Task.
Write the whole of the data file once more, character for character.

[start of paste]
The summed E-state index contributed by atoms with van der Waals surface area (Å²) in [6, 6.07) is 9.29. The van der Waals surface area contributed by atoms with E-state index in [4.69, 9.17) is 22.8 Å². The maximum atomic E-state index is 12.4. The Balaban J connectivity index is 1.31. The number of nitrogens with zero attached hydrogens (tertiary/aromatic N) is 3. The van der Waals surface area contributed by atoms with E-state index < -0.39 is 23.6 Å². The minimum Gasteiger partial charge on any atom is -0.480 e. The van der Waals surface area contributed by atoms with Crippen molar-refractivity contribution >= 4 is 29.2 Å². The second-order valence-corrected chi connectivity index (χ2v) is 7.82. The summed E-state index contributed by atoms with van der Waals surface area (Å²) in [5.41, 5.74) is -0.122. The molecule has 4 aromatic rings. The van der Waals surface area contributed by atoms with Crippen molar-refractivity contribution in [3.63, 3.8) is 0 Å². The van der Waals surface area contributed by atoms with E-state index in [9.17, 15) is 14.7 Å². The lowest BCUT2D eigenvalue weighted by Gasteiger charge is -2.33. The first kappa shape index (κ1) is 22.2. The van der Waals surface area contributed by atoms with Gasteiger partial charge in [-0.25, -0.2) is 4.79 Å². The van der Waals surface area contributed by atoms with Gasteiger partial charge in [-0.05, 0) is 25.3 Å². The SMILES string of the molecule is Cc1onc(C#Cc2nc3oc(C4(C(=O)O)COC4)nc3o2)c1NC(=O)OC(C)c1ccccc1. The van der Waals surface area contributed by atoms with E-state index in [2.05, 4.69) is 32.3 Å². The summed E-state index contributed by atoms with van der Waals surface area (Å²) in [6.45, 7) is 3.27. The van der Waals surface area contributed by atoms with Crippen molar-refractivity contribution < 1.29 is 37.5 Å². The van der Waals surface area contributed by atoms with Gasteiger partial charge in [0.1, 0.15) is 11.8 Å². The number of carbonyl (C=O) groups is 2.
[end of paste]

The summed E-state index contributed by atoms with van der Waals surface area (Å²) in [6, 6.07) is 9.29. The van der Waals surface area contributed by atoms with E-state index in [4.69, 9.17) is 22.8 Å². The maximum atomic E-state index is 12.4. The Balaban J connectivity index is 1.31. The number of nitrogens with zero attached hydrogens (tertiary/aromatic N) is 3. The van der Waals surface area contributed by atoms with E-state index < -0.39 is 23.6 Å². The minimum Gasteiger partial charge on any atom is -0.480 e. The van der Waals surface area contributed by atoms with Crippen molar-refractivity contribution >= 4 is 29.2 Å². The second-order valence-corrected chi connectivity index (χ2v) is 7.82. The summed E-state index contributed by atoms with van der Waals surface area (Å²) in [5.41, 5.74) is -0.122. The molecule has 4 aromatic rings. The van der Waals surface area contributed by atoms with Crippen molar-refractivity contribution in [3.63, 3.8) is 0 Å². The van der Waals surface area contributed by atoms with E-state index in [9.17, 15) is 14.7 Å². The lowest BCUT2D eigenvalue weighted by Gasteiger charge is -2.33. The first kappa shape index (κ1) is 22.2. The van der Waals surface area contributed by atoms with Gasteiger partial charge in [-0.25, -0.2) is 4.79 Å². The van der Waals surface area contributed by atoms with Gasteiger partial charge in [-0.05, 0) is 25.3 Å². The SMILES string of the molecule is Cc1onc(C#Cc2nc3oc(C4(C(=O)O)COC4)nc3o2)c1NC(=O)OC(C)c1ccccc1. The van der Waals surface area contributed by atoms with E-state index in [2.05, 4.69) is 32.3 Å². The summed E-state index contributed by atoms with van der Waals surface area (Å²) in [6.45, 7) is 3.27. The van der Waals surface area contributed by atoms with Crippen molar-refractivity contribution < 1.29 is 37.5 Å². The van der Waals surface area contributed by atoms with Gasteiger partial charge in [0.1, 0.15) is 11.8 Å². The number of carbonyl (C=O) groups is 2.